Boudu is a profoundly modern film. Its urbane structural contrasts – between interior drawing-room comedy and exterior bustle and noise of cosmopolitan Paris – showcase Renoir’s appreciation of the architectural possibilities of staging in depth, and serve as a reminder of how quickly he came to terms with the exigencies of sound synchronisation. Renoir uses location shooting and deep-focus photography, and infuses the stage-bound origins of the original with a lightness of touch and an airy, fluid approach to mise en scène that refers back to the compositional complexity of Renoir’s father, the Impressionist painter Pierre-Auguste Renoir. The Parisian backgrounds (streets, bridges, parks, rivers) become part of the scenery where Renoir’s leisurely, semi-improvised humanistic stories unfold. His camera opens up spaces which reveal, little by little, people and events within them. Take the scene when Lestingois spies Boudu wandering the streets of Paris through his telescope – he, and we, see Michel Simon shambling along past the Left Bank bouquinistes, while real passers-by, unaware they are extras in a film, or who Simon is, simply carry on as normal. This is guerrilla-style filmmaking that predates the work of Godard and Truffaut by three decades, and this capturing of life ‘as it is’ (rather than reconstituting it in the studio, as Renoir’s contemporaries Clair, Marcel Carné and Julien Duvivier would frequently resort to) allows for a far more dynamic connection between people and landscape. Boudu is one of a number of Renoir’s protagonists who seem constantly in flux, literally moving in and out of focus. Precise social relationships, class hierarchies and differences, and the network of relationships that exist within communities can be embedded in tracking shots or deep-focus. Renoir’s later films, most notably The Crime of Monsieur Lange (1936) and La régle du jeu/The Rules of the Game (1939), hone these choices, but Boudu is clearly a test case for the potential of cinema to delineate and segment space. For Renoir, using the camera to record reality in a complex and fully dimensional way was preferable to the editing and shot/counter-shot artifices of other directors.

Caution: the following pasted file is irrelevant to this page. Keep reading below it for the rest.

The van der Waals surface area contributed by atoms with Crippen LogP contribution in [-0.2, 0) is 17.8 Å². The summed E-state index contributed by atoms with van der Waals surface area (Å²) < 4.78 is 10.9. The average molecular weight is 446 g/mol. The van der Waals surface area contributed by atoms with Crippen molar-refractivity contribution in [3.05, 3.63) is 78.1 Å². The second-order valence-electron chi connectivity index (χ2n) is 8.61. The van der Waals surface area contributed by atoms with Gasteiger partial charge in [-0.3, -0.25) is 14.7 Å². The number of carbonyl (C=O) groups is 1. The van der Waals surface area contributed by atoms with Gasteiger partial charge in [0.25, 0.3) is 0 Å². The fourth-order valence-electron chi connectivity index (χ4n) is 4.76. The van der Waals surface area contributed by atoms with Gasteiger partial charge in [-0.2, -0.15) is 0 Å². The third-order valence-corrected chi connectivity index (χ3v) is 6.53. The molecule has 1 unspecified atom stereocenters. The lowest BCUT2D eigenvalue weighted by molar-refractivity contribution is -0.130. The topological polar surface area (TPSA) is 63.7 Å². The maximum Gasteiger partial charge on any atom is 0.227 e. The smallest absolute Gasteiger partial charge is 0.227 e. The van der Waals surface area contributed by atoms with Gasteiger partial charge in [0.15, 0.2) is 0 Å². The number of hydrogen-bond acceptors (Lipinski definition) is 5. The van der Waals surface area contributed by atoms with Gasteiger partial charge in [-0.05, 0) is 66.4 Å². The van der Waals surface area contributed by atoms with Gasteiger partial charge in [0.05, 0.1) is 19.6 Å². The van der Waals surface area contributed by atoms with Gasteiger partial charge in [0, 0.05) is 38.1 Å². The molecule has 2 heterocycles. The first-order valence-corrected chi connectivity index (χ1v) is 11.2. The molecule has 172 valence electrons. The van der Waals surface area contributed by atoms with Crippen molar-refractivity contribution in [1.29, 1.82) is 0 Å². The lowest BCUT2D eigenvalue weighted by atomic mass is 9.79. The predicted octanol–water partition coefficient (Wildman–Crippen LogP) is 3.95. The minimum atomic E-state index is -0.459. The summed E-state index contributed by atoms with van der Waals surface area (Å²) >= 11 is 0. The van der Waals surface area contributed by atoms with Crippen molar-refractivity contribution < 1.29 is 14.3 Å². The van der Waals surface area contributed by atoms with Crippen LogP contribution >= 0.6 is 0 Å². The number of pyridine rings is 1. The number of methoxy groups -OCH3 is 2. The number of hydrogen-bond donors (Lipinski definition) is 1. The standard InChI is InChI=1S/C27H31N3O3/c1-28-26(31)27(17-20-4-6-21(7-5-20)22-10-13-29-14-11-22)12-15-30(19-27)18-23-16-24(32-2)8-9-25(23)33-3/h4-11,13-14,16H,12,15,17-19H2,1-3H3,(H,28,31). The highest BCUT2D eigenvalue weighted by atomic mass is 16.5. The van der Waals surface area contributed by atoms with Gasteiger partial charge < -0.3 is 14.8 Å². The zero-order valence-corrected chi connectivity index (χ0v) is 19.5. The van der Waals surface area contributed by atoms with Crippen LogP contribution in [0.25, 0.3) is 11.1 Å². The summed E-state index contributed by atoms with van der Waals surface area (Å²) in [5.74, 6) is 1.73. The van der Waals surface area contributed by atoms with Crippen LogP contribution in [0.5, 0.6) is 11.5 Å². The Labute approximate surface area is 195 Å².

Class injustice is never far from the surface in Boudu. Class division is there at the start when Boudu loses his dog, asks help from a policeman, and is chased away with the threat of prison. Moments later, an elegant bourgeois lady makes the same request, and three policemen rush to accommodate her. While this may feel like an easy punchline, it’s a typical Renoir gesture – the depiction of subtle social schisms and perpetual injustice. The central premise of the film is essentially a class experiment – a Pygmalion-by-theSeine. As Lestingois spots Boudu, he declares ‘Just look at that one, he’s wonderful. I’ve never seen such a perfect tramp.’ To Lestingois, Boudu is a specimen worthy of study, and he treats him like a guinea pig, replacing his shabby appearance and social incompetence with something acceptably middle class. Yet Boudu’s ‘gratitude’ for such a generous and benevolent act is to challenge the emptiness of the Lestingois’ reforming principles and then overturn the normalising trappings of this safe, conventional, book-lined society.